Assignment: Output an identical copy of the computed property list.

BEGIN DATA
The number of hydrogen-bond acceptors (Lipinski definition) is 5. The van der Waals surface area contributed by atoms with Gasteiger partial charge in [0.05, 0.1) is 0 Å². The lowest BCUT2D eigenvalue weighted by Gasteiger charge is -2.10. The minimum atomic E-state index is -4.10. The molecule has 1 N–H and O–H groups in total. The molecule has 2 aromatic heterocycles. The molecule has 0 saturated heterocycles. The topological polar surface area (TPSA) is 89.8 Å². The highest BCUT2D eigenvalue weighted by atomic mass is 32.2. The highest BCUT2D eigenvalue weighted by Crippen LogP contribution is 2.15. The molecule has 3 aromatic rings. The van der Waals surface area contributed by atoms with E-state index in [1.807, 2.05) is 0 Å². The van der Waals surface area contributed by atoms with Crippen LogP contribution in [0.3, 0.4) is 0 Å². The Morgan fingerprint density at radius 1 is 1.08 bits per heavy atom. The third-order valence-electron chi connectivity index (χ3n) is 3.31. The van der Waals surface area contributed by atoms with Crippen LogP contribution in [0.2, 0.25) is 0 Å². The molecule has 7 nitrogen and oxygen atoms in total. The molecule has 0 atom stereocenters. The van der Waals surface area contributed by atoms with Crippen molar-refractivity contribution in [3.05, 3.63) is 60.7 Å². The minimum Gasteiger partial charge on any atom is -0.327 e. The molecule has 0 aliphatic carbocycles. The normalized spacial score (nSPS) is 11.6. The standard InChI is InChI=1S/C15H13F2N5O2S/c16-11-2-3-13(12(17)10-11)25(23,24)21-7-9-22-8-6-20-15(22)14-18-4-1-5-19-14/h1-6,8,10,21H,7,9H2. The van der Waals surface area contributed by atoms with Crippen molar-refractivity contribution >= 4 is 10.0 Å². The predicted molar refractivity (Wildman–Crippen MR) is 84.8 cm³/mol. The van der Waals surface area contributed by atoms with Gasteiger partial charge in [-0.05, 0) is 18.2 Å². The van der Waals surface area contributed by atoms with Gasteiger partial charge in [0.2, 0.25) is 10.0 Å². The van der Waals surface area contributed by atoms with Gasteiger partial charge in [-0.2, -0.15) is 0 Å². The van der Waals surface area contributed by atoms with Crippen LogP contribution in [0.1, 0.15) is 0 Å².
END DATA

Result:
The number of hydrogen-bond acceptors (Lipinski definition) is 5. The van der Waals surface area contributed by atoms with Gasteiger partial charge in [0.05, 0.1) is 0 Å². The lowest BCUT2D eigenvalue weighted by Gasteiger charge is -2.10. The minimum atomic E-state index is -4.10. The molecule has 1 N–H and O–H groups in total. The molecule has 2 aromatic heterocycles. The molecule has 0 saturated heterocycles. The topological polar surface area (TPSA) is 89.8 Å². The highest BCUT2D eigenvalue weighted by atomic mass is 32.2. The highest BCUT2D eigenvalue weighted by Crippen LogP contribution is 2.15. The molecule has 3 aromatic rings. The van der Waals surface area contributed by atoms with E-state index in [1.807, 2.05) is 0 Å². The van der Waals surface area contributed by atoms with Crippen LogP contribution in [0.3, 0.4) is 0 Å². The Morgan fingerprint density at radius 1 is 1.08 bits per heavy atom. The third-order valence-electron chi connectivity index (χ3n) is 3.31. The van der Waals surface area contributed by atoms with Crippen LogP contribution in [0.2, 0.25) is 0 Å². The molecule has 7 nitrogen and oxygen atoms in total. The molecule has 0 atom stereocenters. The van der Waals surface area contributed by atoms with Crippen molar-refractivity contribution in [3.05, 3.63) is 60.7 Å². The minimum Gasteiger partial charge on any atom is -0.327 e. The molecule has 0 aliphatic carbocycles. The normalized spacial score (nSPS) is 11.6. The standard InChI is InChI=1S/C15H13F2N5O2S/c16-11-2-3-13(12(17)10-11)25(23,24)21-7-9-22-8-6-20-15(22)14-18-4-1-5-19-14/h1-6,8,10,21H,7,9H2. The van der Waals surface area contributed by atoms with Crippen molar-refractivity contribution >= 4 is 10.0 Å². The predicted molar refractivity (Wildman–Crippen MR) is 84.8 cm³/mol. The van der Waals surface area contributed by atoms with Gasteiger partial charge in [-0.05, 0) is 18.2 Å². The van der Waals surface area contributed by atoms with Gasteiger partial charge in [0.2, 0.25) is 10.0 Å². The van der Waals surface area contributed by atoms with Gasteiger partial charge in [-0.2, -0.15) is 0 Å². The van der Waals surface area contributed by atoms with Crippen LogP contribution in [0.1, 0.15) is 0 Å².